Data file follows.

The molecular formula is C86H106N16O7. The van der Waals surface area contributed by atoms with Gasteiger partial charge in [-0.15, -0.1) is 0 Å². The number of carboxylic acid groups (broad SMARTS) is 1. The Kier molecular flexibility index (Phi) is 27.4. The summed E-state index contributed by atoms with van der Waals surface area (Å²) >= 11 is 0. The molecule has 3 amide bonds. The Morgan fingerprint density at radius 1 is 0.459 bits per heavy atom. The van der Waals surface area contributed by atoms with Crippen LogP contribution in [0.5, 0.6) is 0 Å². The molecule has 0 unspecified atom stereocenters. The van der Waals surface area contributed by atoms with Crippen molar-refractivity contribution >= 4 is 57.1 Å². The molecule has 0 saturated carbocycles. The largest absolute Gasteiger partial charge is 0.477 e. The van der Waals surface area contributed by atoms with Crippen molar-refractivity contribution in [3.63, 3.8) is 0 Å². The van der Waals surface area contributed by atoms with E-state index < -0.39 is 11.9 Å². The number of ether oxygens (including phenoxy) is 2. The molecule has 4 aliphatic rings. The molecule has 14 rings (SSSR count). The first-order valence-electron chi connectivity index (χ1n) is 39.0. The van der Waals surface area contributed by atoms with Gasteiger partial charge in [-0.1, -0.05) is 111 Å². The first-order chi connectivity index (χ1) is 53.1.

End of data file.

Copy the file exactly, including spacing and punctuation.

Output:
The molecular formula is C86H106N16O7. The van der Waals surface area contributed by atoms with Gasteiger partial charge in [-0.15, -0.1) is 0 Å². The number of carboxylic acid groups (broad SMARTS) is 1. The Kier molecular flexibility index (Phi) is 27.4. The summed E-state index contributed by atoms with van der Waals surface area (Å²) >= 11 is 0. The molecule has 3 amide bonds. The Morgan fingerprint density at radius 1 is 0.459 bits per heavy atom. The van der Waals surface area contributed by atoms with Crippen LogP contribution in [0.5, 0.6) is 0 Å². The molecule has 0 unspecified atom stereocenters. The van der Waals surface area contributed by atoms with Crippen molar-refractivity contribution >= 4 is 57.1 Å². The molecule has 0 saturated carbocycles. The largest absolute Gasteiger partial charge is 0.477 e. The van der Waals surface area contributed by atoms with Crippen molar-refractivity contribution in [3.63, 3.8) is 0 Å². The van der Waals surface area contributed by atoms with E-state index < -0.39 is 11.9 Å². The number of ether oxygens (including phenoxy) is 2. The molecule has 4 aliphatic rings. The molecule has 14 rings (SSSR count). The first-order valence-electron chi connectivity index (χ1n) is 39.0. The van der Waals surface area contributed by atoms with Gasteiger partial charge in [-0.1, -0.05) is 111 Å². The first-order chi connectivity index (χ1) is 53.1.